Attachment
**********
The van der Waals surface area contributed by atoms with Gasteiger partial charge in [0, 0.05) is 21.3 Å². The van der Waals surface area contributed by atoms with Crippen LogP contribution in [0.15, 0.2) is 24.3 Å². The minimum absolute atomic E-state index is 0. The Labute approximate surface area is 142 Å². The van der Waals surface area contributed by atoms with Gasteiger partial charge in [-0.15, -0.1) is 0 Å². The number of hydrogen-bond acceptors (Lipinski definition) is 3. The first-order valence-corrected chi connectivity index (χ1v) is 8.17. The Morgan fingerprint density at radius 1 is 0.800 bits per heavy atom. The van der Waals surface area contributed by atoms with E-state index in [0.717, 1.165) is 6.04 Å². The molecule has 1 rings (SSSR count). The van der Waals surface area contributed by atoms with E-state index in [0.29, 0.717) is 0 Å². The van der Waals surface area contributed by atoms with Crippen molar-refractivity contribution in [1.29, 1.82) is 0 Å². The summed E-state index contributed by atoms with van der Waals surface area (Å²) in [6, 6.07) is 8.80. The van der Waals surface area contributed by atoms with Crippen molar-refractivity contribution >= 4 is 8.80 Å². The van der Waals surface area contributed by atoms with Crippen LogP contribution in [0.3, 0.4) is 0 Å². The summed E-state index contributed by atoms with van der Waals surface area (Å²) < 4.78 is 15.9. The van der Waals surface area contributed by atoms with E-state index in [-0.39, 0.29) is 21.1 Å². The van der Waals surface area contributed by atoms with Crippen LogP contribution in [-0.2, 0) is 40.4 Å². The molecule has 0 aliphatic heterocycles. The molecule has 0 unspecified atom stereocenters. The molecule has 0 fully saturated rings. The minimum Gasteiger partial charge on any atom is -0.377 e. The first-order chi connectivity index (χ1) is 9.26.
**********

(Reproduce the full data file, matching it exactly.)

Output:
The van der Waals surface area contributed by atoms with Gasteiger partial charge in [0, 0.05) is 21.3 Å². The van der Waals surface area contributed by atoms with Crippen LogP contribution in [0.15, 0.2) is 24.3 Å². The minimum absolute atomic E-state index is 0. The Labute approximate surface area is 142 Å². The van der Waals surface area contributed by atoms with Gasteiger partial charge in [-0.15, -0.1) is 0 Å². The number of hydrogen-bond acceptors (Lipinski definition) is 3. The first-order valence-corrected chi connectivity index (χ1v) is 8.17. The Morgan fingerprint density at radius 1 is 0.800 bits per heavy atom. The van der Waals surface area contributed by atoms with E-state index in [0.717, 1.165) is 6.04 Å². The molecule has 1 rings (SSSR count). The van der Waals surface area contributed by atoms with E-state index in [0.29, 0.717) is 0 Å². The van der Waals surface area contributed by atoms with Crippen molar-refractivity contribution in [1.29, 1.82) is 0 Å². The summed E-state index contributed by atoms with van der Waals surface area (Å²) in [6, 6.07) is 8.80. The van der Waals surface area contributed by atoms with Crippen molar-refractivity contribution >= 4 is 8.80 Å². The van der Waals surface area contributed by atoms with Crippen LogP contribution in [0.3, 0.4) is 0 Å². The summed E-state index contributed by atoms with van der Waals surface area (Å²) < 4.78 is 15.9. The van der Waals surface area contributed by atoms with E-state index in [-0.39, 0.29) is 21.1 Å². The van der Waals surface area contributed by atoms with Crippen LogP contribution in [-0.2, 0) is 40.4 Å². The molecule has 0 aliphatic heterocycles. The molecule has 0 unspecified atom stereocenters. The molecule has 0 fully saturated rings. The minimum Gasteiger partial charge on any atom is -0.377 e. The first-order chi connectivity index (χ1) is 9.26.